We then were taken to the finishing processes. There were some interesting techniques they used. Eagle happens to do a lot of car stereo enclosures which use backlit, illuminated buttons. To do these, they make optically clear buttons, spray paint them black, and then laser etch the illuminated design specified by the customer. The laser etching removes the black paint and exposes the clear plastic, hence making the design illuminated when there's a backlight.
They also had an embossing machine and we spent a lot of time studying it since it uses the same technique that Jie wants to use for her printed foil circuits. Seeing the embossing machine in action was really interesting because its possible to get a feel for the technique as well as see what kind of tooling is required. In this case, no die was used because the finished work pieces had raised areas that would get embossed. By pushing the heated stamp into the foil and on to the raised parts of the work piece, it was possible to just emboss those parts. If not all the raised pieces would get the embossed foil, then they would have required a die to selectively emboss.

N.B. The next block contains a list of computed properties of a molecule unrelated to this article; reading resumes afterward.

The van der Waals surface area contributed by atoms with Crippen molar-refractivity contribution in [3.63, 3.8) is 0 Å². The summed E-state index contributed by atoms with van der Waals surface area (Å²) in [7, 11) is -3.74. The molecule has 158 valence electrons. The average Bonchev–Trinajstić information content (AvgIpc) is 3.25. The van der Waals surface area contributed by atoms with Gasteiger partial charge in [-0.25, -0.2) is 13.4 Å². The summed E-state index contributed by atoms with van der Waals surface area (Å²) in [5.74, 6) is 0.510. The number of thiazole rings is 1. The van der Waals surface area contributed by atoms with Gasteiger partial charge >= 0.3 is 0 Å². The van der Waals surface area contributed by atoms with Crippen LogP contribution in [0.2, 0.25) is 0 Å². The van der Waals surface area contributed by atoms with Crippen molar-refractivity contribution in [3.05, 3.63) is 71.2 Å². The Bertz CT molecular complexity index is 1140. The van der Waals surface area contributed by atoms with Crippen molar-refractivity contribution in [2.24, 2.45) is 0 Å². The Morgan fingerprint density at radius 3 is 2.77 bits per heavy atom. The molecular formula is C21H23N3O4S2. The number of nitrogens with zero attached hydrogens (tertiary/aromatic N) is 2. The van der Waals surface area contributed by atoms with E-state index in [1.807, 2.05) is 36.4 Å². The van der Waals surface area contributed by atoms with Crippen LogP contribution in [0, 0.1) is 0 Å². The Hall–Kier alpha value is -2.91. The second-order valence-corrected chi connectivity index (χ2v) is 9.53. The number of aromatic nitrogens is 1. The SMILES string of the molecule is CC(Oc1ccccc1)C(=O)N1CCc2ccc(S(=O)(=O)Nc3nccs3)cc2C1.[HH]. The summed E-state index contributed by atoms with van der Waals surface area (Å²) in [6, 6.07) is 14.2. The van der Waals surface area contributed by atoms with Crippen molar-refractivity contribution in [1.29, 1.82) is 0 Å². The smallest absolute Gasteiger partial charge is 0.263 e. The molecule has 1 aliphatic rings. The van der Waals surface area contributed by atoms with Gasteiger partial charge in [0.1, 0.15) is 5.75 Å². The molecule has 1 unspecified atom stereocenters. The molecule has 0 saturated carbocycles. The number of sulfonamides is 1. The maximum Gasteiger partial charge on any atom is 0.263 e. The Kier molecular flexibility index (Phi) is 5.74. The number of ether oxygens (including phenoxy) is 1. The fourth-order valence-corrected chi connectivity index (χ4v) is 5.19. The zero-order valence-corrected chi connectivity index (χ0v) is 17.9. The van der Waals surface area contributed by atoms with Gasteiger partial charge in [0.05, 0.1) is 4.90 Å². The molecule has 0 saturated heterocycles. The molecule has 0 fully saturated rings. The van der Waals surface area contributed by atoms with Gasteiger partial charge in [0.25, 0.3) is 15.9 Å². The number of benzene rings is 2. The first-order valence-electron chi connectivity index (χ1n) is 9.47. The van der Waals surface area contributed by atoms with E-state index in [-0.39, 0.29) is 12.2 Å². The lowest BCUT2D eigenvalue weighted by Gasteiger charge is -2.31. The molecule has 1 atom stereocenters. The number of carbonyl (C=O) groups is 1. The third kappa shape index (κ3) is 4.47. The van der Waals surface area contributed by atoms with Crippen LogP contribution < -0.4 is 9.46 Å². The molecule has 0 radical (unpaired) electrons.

Other than the laser etching and the embossing, the printing methods were approximately similar to what we saw at Colinda with the pad printing and screen printing stations for the lettering and logos.
The next stop was to another wing of the building where they had the electronics assembly line. The tour guide didn't know much about the electronics assembly process because she worked as a project manager for the plastics side of the factory. Luckily, Bunnie and I have a bit of history with electronics so we were able to explain to the group the different parts of the SMT line.